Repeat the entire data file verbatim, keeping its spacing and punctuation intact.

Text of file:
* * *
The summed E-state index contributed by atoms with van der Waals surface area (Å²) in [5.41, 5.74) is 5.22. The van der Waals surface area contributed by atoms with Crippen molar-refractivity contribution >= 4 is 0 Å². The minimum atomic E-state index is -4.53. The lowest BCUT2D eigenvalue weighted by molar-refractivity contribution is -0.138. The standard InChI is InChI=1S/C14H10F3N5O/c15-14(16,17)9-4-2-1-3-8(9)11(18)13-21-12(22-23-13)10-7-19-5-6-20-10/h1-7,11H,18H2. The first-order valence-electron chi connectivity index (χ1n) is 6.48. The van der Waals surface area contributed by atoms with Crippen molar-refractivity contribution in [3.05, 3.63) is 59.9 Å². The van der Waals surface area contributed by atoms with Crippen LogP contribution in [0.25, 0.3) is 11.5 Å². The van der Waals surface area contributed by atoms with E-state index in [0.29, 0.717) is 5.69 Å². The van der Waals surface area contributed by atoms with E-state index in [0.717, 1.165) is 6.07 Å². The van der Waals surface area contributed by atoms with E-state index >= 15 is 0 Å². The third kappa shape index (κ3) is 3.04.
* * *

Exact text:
The summed E-state index contributed by atoms with van der Waals surface area (Å²) in [5.41, 5.74) is 5.22. The van der Waals surface area contributed by atoms with Crippen molar-refractivity contribution >= 4 is 0 Å². The minimum atomic E-state index is -4.53. The lowest BCUT2D eigenvalue weighted by molar-refractivity contribution is -0.138. The standard InChI is InChI=1S/C14H10F3N5O/c15-14(16,17)9-4-2-1-3-8(9)11(18)13-21-12(22-23-13)10-7-19-5-6-20-10/h1-7,11H,18H2. The first-order valence-electron chi connectivity index (χ1n) is 6.48. The van der Waals surface area contributed by atoms with Crippen molar-refractivity contribution in [3.05, 3.63) is 59.9 Å². The van der Waals surface area contributed by atoms with Crippen LogP contribution in [0.25, 0.3) is 11.5 Å². The van der Waals surface area contributed by atoms with E-state index in [0.29, 0.717) is 5.69 Å². The van der Waals surface area contributed by atoms with E-state index in [0.717, 1.165) is 6.07 Å². The van der Waals surface area contributed by atoms with E-state index >= 15 is 0 Å². The third kappa shape index (κ3) is 3.04.